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Adrenal gland: yesGet a more detailed answer ›
ACTH ALDO Cortisol: I have seen two families in which ACTH is the major driver for aldo production. They have the syndrome called GRA (Glucocorticoid Remedial Aldosteronism) caused by a cross over mutation in the genes controlling aldo production so that the major controller of aldo is ACTH. As you are young and making this question if you also have HTN your team should consider this. Many do not have low K. ...Read moreSee 1 more doctor answer
Test adrenal fxn.: This test is to check on whether or not your adrenal glands are working right. The acth action is to increase production and release of corticosteroids. In the test, a small amount of synthetic acth is injected and the amount of cortisol the adrenals produce in response is measured. This is used to check for things like primary and secondary adrenal insufficiency, and addison's disease. ...Read more
Temporary, maybe: 24 hour urine tests for catecholamines are checking for epinephrine, norepinephrine, & other compounds that can be produced by catecholamine-secreting tumors called pheochromocytomas. Panic attacks alone might temporarily raise these levels, but not in sustained fashion like one of these tumors can. When present, pheochromocytomas can cause anxiety and panic attacks and raise urine catecholamines. ...Read more
Yes......: The short answer is yes. The longer and still very inadequate answer is yes, but the effect can vary based on the type of stress, the chronicity of the stress, the age, gender, genetics and emotion traits of the individual being stressed and so on. Current theory would hold that the origin of many of the inflammatory conditions we face, including depression, can be found in question you ask! ...Read more
Why does acetylcholine, an inhibitory neurotransmitter, cause the adrenal glands to release stimulatory hormones?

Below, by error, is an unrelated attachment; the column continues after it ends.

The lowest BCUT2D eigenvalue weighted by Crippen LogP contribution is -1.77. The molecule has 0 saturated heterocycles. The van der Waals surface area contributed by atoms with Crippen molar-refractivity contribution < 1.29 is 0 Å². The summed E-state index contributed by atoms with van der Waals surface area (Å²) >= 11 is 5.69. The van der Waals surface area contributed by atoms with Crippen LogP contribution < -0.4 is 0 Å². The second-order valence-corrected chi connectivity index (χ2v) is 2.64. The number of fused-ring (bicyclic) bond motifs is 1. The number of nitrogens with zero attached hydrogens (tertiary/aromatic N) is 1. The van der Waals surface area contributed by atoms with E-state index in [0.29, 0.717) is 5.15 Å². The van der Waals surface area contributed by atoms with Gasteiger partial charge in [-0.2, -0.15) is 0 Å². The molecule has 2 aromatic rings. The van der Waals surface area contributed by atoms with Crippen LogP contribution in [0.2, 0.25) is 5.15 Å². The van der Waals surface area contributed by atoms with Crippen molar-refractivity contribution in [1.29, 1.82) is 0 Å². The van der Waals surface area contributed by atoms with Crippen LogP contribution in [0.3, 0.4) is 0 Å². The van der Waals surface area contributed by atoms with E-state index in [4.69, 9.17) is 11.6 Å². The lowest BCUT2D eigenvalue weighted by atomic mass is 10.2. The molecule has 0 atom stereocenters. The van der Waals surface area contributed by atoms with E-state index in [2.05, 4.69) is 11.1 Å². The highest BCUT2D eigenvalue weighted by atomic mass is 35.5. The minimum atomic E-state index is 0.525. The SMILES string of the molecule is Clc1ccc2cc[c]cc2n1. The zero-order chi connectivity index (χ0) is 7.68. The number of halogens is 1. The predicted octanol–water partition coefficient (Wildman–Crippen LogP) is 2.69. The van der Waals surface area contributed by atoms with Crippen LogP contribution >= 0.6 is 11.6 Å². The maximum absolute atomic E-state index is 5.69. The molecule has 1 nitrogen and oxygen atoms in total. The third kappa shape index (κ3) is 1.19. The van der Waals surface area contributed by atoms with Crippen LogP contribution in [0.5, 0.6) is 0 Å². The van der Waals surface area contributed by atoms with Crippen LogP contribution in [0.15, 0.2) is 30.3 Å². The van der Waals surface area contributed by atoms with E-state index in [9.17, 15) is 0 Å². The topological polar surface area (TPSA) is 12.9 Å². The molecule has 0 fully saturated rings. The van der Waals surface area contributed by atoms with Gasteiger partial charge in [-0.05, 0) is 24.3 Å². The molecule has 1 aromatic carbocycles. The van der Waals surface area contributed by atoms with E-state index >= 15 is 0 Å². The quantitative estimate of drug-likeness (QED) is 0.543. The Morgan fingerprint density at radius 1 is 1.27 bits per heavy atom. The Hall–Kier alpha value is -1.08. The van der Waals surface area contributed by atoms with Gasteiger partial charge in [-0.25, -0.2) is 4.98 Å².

Not correct: Hi. Acetyl choline (ACh) is not an inhibitory neurotransmitter. The sympathetic nervous system uses ACh as the neurotransmitter in the sympathetic ganglia (the 1st synapse outside the CNS). Usually that's from one neuron to another, but in the adrenal medulla, the cells are really the second neuron, but they release their contents (catecholamines) into the blood, not onto an organ (like the heart) ...Read moreSee 1 more doctor answer
No: However, alcohol can cause various symptoms that can seem like the adrenal glands are releasing adrenalin. Some people will flush after drinking alcohol, this can occur for genetic reasons (common in asians) or rarely due to a medical disorder (carcinoid, lymphoma). ...Read moreSee 1 more doctor answer
43 yo f, afternoon cortisol high, cortisol suppression test high, CT of adrenal glands normal. Other causes of elevated cortisol?
14/male results/ catecholamine norm?
Norepinephrine, supine 136.0 pg/ml
* epinephrine, <10 pg/ml
*dopamine, <10 pg/ml
norepinephrine, stand 457.0 pg/ml
epinephrine, 14.0 pg/ml
dopamine, 16.0 pg/m
YES: Yes.Get a more detailed answer ›
ADH (vasopressin): My apologies but I have spent some time on line and could not find the answer to your interesting question. You might go the Medical University's library and see what you can find. The librarian will help you. If you do find out please try and let me know. ...Read more
If high cortisol can decrease serotonin levels then can low cortisol(like due to iatrogenic adrenal suppression) increase serotonin levels?
Tiny adrenal tumor, h cortisol, h testosterone, h creatinine, h dheas, fast gluc 106. Hysterectomy, thyromegaly
Will metformin reduce testosterone?
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